Global pressure on land and natural resources is mounting, with mainstream narratives about climate change often intensifying pressure to replace so-called "inefficient" users of land, including small farmers and pastoralists with market-based dynamics and actors. This dynamic makes the pursuit of socially just land policy ever more important and urgent, while at the same time creating new challenges. The fundamental connections and tensions between agrarian and climate justice must be reckoned with, and movements on both sides must deepen their understanding.
Zimbabwe's political crisis staggers on, but the untold story is that the agricultural economy is recovering well. In-depth research in Masvingo province shows that despite abuses and corruption in land reform, there have also been successful results from land-redistribution.
The concern for ‘pro-poor’ land policy has coincided with the mainstream promotion of efficient administration of land policies, leading to the concept of ‘land governance’. This paper aims at better understanding of contemporary policy discourses and political contestations around land and land governance.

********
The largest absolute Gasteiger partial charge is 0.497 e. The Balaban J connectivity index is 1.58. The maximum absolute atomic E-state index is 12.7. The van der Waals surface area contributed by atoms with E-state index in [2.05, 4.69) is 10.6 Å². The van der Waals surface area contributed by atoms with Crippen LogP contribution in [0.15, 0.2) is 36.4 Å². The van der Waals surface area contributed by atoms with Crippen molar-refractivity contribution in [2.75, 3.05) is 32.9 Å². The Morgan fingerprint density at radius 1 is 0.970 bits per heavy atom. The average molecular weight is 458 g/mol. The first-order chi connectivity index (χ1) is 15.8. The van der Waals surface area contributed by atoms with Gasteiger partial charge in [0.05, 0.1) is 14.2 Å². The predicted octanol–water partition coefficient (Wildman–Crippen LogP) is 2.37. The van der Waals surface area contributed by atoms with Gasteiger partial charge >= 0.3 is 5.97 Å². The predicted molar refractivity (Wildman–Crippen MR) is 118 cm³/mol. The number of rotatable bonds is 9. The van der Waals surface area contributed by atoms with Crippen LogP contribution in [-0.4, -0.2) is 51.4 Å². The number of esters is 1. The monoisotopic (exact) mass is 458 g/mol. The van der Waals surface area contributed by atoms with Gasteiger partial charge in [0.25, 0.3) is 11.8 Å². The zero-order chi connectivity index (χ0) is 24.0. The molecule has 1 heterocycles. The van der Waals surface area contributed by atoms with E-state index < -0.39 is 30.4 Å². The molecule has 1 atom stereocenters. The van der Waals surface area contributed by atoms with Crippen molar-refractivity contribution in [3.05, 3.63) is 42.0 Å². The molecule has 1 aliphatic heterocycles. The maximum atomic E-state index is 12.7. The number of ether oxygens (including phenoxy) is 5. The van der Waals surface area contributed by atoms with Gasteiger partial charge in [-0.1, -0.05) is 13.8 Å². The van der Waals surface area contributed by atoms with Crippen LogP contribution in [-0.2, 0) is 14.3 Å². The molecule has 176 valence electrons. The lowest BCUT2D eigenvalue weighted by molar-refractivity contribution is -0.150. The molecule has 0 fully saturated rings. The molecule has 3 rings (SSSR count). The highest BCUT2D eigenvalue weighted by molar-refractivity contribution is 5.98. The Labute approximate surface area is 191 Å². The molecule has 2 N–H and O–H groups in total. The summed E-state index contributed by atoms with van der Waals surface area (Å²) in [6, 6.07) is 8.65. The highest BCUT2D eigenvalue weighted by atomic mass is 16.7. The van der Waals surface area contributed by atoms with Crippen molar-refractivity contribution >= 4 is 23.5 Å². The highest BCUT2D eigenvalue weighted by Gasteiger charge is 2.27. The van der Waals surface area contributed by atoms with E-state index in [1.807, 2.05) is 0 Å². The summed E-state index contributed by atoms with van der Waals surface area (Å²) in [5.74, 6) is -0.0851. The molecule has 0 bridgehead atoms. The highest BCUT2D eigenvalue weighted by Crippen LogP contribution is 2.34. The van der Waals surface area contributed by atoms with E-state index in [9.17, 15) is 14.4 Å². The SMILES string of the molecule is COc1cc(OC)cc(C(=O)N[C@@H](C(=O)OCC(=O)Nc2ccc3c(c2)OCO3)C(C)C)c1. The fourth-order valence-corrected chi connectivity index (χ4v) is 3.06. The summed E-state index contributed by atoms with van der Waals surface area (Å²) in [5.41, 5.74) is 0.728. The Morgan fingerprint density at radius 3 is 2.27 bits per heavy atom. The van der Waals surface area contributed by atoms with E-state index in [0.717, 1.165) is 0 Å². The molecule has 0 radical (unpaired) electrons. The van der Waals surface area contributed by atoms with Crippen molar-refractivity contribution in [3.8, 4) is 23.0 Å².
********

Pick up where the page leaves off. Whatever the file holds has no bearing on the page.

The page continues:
This paper attempts to specify the key criteria of a ‘pro-poor land policy’ and ‘truly democratic land governance’ concerning state/public lands, using the lessons from activist databases, including that of the international human rights organization Foodfirst Information and Action Network (FIAN).
This book aims to deepen the discussion by focusing on the Philippine agrarian reform experience, but drawing lessons that are relevant to theory-building and to policy discourse and political actions in situations elsewhere.
Since Mugabe initiated a more aggressive land reform programme in Zimbabwe in 2000, the accepted wisdom was that it had been an unmitigated disaster. A new ten-year detailed study of one province in Zimbabwe challenges this view.